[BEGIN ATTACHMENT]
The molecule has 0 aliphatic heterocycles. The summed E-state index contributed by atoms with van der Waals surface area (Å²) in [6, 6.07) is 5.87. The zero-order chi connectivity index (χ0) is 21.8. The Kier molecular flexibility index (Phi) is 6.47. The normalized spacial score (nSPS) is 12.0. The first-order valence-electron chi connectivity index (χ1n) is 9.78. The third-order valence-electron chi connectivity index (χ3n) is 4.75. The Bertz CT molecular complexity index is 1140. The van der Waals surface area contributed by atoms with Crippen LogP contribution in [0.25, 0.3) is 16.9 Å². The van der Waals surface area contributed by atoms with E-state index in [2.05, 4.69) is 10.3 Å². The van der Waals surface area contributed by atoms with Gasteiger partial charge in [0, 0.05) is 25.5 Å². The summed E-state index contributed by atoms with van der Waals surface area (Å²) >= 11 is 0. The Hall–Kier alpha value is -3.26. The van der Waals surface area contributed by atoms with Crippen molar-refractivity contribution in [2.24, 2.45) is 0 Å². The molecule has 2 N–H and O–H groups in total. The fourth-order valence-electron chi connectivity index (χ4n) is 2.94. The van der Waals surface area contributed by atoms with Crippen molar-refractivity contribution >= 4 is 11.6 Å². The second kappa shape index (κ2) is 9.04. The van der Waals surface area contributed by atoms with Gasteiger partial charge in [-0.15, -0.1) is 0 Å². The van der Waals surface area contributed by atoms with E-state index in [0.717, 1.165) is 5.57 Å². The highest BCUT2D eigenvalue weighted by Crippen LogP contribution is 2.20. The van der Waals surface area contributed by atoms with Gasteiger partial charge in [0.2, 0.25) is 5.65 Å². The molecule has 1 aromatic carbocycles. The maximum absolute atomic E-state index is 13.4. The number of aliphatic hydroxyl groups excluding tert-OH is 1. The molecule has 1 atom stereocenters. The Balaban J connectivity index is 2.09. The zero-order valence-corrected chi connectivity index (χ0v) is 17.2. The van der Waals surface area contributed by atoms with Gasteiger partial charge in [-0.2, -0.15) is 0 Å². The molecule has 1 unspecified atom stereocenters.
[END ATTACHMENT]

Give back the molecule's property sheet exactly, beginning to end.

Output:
The molecule has 0 aliphatic heterocycles. The summed E-state index contributed by atoms with van der Waals surface area (Å²) in [6, 6.07) is 5.87. The zero-order chi connectivity index (χ0) is 21.8. The Kier molecular flexibility index (Phi) is 6.47. The normalized spacial score (nSPS) is 12.0. The first-order valence-electron chi connectivity index (χ1n) is 9.78. The third-order valence-electron chi connectivity index (χ3n) is 4.75. The Bertz CT molecular complexity index is 1140. The van der Waals surface area contributed by atoms with Crippen LogP contribution in [0.25, 0.3) is 16.9 Å². The van der Waals surface area contributed by atoms with E-state index in [2.05, 4.69) is 10.3 Å². The van der Waals surface area contributed by atoms with Gasteiger partial charge in [0, 0.05) is 25.5 Å². The summed E-state index contributed by atoms with van der Waals surface area (Å²) >= 11 is 0. The Hall–Kier alpha value is -3.26. The van der Waals surface area contributed by atoms with Crippen molar-refractivity contribution in [2.24, 2.45) is 0 Å². The molecule has 2 N–H and O–H groups in total. The fourth-order valence-electron chi connectivity index (χ4n) is 2.94. The van der Waals surface area contributed by atoms with Crippen molar-refractivity contribution >= 4 is 11.6 Å². The second kappa shape index (κ2) is 9.04. The van der Waals surface area contributed by atoms with Gasteiger partial charge in [-0.15, -0.1) is 0 Å². The van der Waals surface area contributed by atoms with E-state index in [0.717, 1.165) is 5.57 Å². The highest BCUT2D eigenvalue weighted by Crippen LogP contribution is 2.20. The van der Waals surface area contributed by atoms with Gasteiger partial charge in [0.2, 0.25) is 5.65 Å². The molecule has 1 aromatic carbocycles. The maximum absolute atomic E-state index is 13.4. The number of aliphatic hydroxyl groups excluding tert-OH is 1. The molecule has 1 atom stereocenters. The Balaban J connectivity index is 2.09. The zero-order valence-corrected chi connectivity index (χ0v) is 17.2. The van der Waals surface area contributed by atoms with Gasteiger partial charge in [-0.2, -0.15) is 0 Å². The molecule has 1 unspecified atom stereocenters.